In addition to a lovely glass of wine in their tasting room, Comforts of Whidbey Winery also features lodging in their 6-room Bed & Breakfast. Set atop the tasting room with views of the vineyards and Puget Sound, it’s completely justified to include “comforts” in the name. (Thurs/Fri – 1-6pm, Sat – 11am – 6pm, Sun – Noon – 6pm)
Stop in for wine and a cabaret show at Ott & Hunter Wines in the heart of downtown Langley with great views of the water. If they don’t already, I deeply hope they feature “Cabernet & Cabaret” evenings. It seems only fair… (Sun-Thurs – 1-8pm, Fri/Sat – 12-10pm, closed Wed)
If you’re visiting Langley on the weekend, stop it at Spoiled Dog Winery for a glass of delicious Pinot Noir in their tasting room and enjoy the idyllic surrounds of their estate. (Sat/Sun, Noon-5pm, outside food and non-alcoholic beverage welcome in the outdoor seating area.)
Located in the heart of downtown with a great view, Village Wine Shop & Tasting Room offers tastings, a well-stocked selection in their wine shop and regular events. (Wed – Sun, 11am – 6pm)
Also found in the lovely downtown area, Double Bluff Brewing features several of their tasty beers in their tap room and cozy outdoor seating area. Kid and dog friendly, outside food welcome. (Mon-Thurs, 3pm – 8pm, Fri/Sat, 2pm – 8pm, Sunday – 2pm – 7pm)
It is very easy to find a delicious meal in Langley. The downtown area holds the key to many a tasty night (or day) out with a good variety of options from which to choose. Some of the excellent spots to hit up on your visit to the Village by the Sea:
Set in a quaint location in the downtown area, The Braeburn features locally sourced ingredients and delicious breakfast, lunch and dinner. Their Bloody Marys and Eggs Benedict (w/crab!) are fabulous and the atmosphere, welcoming and relaxed.
Featuring an outdoor kitchen in the back and a beautiful view, Portico Latin Bistro serves cuisine inspired by Mexico, South America and the Caribbean as well as delicious sangria and a great wine list. (Closed Mon/Tues)
A good friend and fellow foodie regularly visits Langley and highly recommends the French-inspired Prima Bistro. I haven’t been able to visit as of this writing, but it is high on my list for the next visit. The menu looks amazing and there’s the matter of an Absinthe service they offer… Yes, please!
Fresh oysters, clams, mussels, crabs and MORE can be enjoyed at the downtownSaltwater Oyster Bar. Add in delicious clam chowder, oyster po’ boys and hand-cut and battered fish and chips… Yowsa!! Oh, and their ‘Whale Tale Mary’ with its house Mary mix, jumbo shrimp, oyster and salmon jerky? I’M IN!!
If you’d like to meet the purveyors of the delicious local goods you’ve enjoyed during your Langley outings, stop by the seasonal Langley Farmers Market located in the downtown area on Frick Lane. (Thursdays, May – August, 2pm – 6pm) If you happen to be in town on a Sunday, pay a visit to the incredibly cool South Whidbey Tilth Market for all things organic. (May – October, 11am – 2pm)
I personally believe it is hard to dispute the deliciousness of ice cream and the importance it plays in happy living. Sprinklz, located in the downtown area, serves the key to said happy living as well scores major bonus points with their arcade area. (If you happen to be heading for the ferry, don’t miss their sister location in neighboring Clinton.)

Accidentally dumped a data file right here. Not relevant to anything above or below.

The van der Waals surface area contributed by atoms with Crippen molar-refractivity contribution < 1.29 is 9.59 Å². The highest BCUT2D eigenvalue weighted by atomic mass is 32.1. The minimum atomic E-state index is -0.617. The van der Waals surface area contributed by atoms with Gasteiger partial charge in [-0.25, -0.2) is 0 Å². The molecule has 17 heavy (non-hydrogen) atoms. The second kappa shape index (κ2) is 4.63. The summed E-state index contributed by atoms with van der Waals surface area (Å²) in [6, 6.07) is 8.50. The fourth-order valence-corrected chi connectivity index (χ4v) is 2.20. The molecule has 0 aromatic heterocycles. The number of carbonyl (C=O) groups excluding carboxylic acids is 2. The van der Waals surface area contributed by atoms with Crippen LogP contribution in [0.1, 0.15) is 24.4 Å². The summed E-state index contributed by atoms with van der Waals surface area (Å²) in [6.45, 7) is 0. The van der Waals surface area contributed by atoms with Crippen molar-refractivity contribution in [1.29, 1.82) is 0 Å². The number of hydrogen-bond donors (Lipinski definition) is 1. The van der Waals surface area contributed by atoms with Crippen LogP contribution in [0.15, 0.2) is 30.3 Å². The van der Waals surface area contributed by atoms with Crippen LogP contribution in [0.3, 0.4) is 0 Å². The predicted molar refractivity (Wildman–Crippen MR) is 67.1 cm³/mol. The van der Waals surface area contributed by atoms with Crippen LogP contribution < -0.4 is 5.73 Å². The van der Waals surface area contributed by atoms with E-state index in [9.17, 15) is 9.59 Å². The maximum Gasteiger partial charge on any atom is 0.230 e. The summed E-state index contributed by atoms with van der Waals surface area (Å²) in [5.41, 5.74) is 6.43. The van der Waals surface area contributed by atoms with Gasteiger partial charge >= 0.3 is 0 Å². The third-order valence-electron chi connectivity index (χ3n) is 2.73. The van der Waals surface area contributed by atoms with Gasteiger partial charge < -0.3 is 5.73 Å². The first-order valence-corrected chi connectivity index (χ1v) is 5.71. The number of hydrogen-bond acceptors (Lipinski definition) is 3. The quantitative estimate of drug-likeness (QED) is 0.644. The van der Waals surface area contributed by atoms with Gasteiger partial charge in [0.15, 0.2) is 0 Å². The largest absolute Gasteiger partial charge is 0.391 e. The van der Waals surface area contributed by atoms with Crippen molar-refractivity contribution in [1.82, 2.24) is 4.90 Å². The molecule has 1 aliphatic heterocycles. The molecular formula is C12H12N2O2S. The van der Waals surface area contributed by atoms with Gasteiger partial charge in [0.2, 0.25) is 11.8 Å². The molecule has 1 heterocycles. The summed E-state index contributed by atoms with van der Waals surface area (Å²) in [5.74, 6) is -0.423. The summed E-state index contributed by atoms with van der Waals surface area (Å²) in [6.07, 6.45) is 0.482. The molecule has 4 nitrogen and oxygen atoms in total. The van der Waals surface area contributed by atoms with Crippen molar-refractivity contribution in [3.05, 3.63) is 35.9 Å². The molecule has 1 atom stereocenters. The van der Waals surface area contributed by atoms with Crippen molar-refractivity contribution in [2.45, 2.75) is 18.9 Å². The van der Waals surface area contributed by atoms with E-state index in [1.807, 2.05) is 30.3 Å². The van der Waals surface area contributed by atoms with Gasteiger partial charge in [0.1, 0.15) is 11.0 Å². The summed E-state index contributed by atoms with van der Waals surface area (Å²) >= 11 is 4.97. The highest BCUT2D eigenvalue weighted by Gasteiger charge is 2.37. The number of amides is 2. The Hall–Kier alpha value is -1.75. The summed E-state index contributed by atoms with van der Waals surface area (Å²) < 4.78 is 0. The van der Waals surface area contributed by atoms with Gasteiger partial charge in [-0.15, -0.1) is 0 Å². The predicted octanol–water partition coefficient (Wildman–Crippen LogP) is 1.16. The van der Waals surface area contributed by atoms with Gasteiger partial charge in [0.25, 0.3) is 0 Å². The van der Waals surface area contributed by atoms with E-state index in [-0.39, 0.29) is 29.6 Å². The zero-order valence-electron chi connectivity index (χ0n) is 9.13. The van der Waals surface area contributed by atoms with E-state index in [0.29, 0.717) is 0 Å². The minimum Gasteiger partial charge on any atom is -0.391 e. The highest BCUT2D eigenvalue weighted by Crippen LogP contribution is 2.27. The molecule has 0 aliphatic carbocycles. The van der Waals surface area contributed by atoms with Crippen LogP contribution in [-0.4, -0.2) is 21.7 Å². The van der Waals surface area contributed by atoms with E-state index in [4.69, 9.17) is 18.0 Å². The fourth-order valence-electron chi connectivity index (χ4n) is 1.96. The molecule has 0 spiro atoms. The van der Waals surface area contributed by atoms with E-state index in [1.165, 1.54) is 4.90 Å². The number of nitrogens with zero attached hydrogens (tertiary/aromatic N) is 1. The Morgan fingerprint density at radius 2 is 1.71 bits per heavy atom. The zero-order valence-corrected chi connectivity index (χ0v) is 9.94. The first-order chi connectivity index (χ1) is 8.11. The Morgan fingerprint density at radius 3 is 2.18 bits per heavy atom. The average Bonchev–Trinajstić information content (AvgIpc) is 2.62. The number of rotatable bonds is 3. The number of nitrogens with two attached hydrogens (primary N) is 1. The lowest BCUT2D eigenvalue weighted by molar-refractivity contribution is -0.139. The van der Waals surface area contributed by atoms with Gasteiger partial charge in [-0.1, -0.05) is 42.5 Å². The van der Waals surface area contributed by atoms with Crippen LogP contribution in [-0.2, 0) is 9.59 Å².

Arcade hot tip: Continue your downtown arcade crawl at the amazing Machine Shop. Featuring vintage pinball and arcade machines as well as the new hotness, the Machine Shop is a step back into your gloriously misspent youth. (Translation: I spent way too many quarters on arcade machines in my glory days… But whatever.) They also feature live music, comedy and other entertaining events on weekends.
Langley has long been known for its eclectic and broad Arts scene. The stunning beauty of the area makes it completely understandable and the artistic inspiration, endless. Even if you’re simply taking photos with your phone, the Langley and greater Whidbey Island area is captivating. Here are just a few of the ways you can explore your artistic side on your next Langley visit:
Entertaining the cinema-goers of Whidbey Island since 1937, the Clyde Theatre is still going strong. Regularly showing first-run features as well as hosting special film and community events, the Clyde continues to be beacon of the island Arts scene.
Stop in at Museo when in downtown Langley and enjoy their beautiful displays. All manner of fine art from regionally and nationally known local artists can be found on display in this lovely gallery.
Enjoy beautifully crafted jewelry, rugs, textiles and more from around the world at the eclectically curated Music for the Eyes in downtown Langley. The owners regularly travel around the world to bring back unique treasures for their shop.
If you fancy yourself a prolific solver of crimes, head to the 36th annualMystery Weekend in February. (Feb 22-23, 2020) On Saturday morning, a crime scene and murder are announced and it’s your job to discover clues in stores, around town and from costumed townsfolk. The “crime” is solved on Sunday afternoon and prizes are announced!
If you love Jazz, particularly the catchy jangle of Django Reinhardt, don’t miss the annual Djangofest Northwest every September at the Whidbey Island Fairgrounds. (Organized by the excellent Whidbey Island Center for the Arts) In addition to a celebration of Jazz, there are concerts and workshops of all variety. Fully immerse yourself in the scene and camp at the fairgrounds while enjoying great food and ongoing jam sessions. (Sept 23-27, 2020)